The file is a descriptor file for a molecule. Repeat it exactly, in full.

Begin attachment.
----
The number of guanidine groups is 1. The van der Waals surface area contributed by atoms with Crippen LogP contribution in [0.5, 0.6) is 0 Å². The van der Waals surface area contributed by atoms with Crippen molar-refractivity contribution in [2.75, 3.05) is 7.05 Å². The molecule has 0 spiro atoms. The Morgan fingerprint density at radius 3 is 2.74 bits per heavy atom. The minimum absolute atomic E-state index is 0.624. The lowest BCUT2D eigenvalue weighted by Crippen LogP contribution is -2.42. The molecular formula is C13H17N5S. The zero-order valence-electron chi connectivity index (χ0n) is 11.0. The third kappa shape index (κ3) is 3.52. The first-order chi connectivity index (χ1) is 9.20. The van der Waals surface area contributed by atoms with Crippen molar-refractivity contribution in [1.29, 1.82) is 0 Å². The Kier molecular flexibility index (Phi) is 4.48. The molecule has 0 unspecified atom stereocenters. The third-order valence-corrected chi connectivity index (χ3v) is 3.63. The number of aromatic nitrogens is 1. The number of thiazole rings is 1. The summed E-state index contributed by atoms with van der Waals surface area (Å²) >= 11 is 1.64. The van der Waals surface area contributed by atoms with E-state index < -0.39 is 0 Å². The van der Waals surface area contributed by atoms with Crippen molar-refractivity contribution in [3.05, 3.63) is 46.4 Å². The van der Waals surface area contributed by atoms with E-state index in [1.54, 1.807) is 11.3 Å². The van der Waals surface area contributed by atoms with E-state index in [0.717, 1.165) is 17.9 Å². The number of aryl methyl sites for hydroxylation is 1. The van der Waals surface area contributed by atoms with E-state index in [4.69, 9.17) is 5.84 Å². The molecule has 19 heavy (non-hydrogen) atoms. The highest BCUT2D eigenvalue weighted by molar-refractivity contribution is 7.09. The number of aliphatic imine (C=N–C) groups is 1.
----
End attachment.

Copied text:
The number of guanidine groups is 1. The van der Waals surface area contributed by atoms with Crippen LogP contribution in [0.5, 0.6) is 0 Å². The van der Waals surface area contributed by atoms with Crippen molar-refractivity contribution in [2.75, 3.05) is 7.05 Å². The molecule has 0 spiro atoms. The Morgan fingerprint density at radius 3 is 2.74 bits per heavy atom. The minimum absolute atomic E-state index is 0.624. The lowest BCUT2D eigenvalue weighted by Crippen LogP contribution is -2.42. The molecular formula is C13H17N5S. The zero-order valence-electron chi connectivity index (χ0n) is 11.0. The third kappa shape index (κ3) is 3.52. The first-order chi connectivity index (χ1) is 9.20. The van der Waals surface area contributed by atoms with Crippen molar-refractivity contribution in [1.29, 1.82) is 0 Å². The Kier molecular flexibility index (Phi) is 4.48. The molecule has 0 unspecified atom stereocenters. The third-order valence-corrected chi connectivity index (χ3v) is 3.63. The number of aromatic nitrogens is 1. The number of thiazole rings is 1. The summed E-state index contributed by atoms with van der Waals surface area (Å²) >= 11 is 1.64. The van der Waals surface area contributed by atoms with E-state index < -0.39 is 0 Å². The van der Waals surface area contributed by atoms with Crippen molar-refractivity contribution in [3.05, 3.63) is 46.4 Å². The van der Waals surface area contributed by atoms with E-state index in [1.54, 1.807) is 11.3 Å². The van der Waals surface area contributed by atoms with E-state index in [0.717, 1.165) is 17.9 Å². The number of aryl methyl sites for hydroxylation is 1. The van der Waals surface area contributed by atoms with E-state index in [4.69, 9.17) is 5.84 Å². The molecule has 19 heavy (non-hydrogen) atoms. The highest BCUT2D eigenvalue weighted by molar-refractivity contribution is 7.09. The number of aliphatic imine (C=N–C) groups is 1.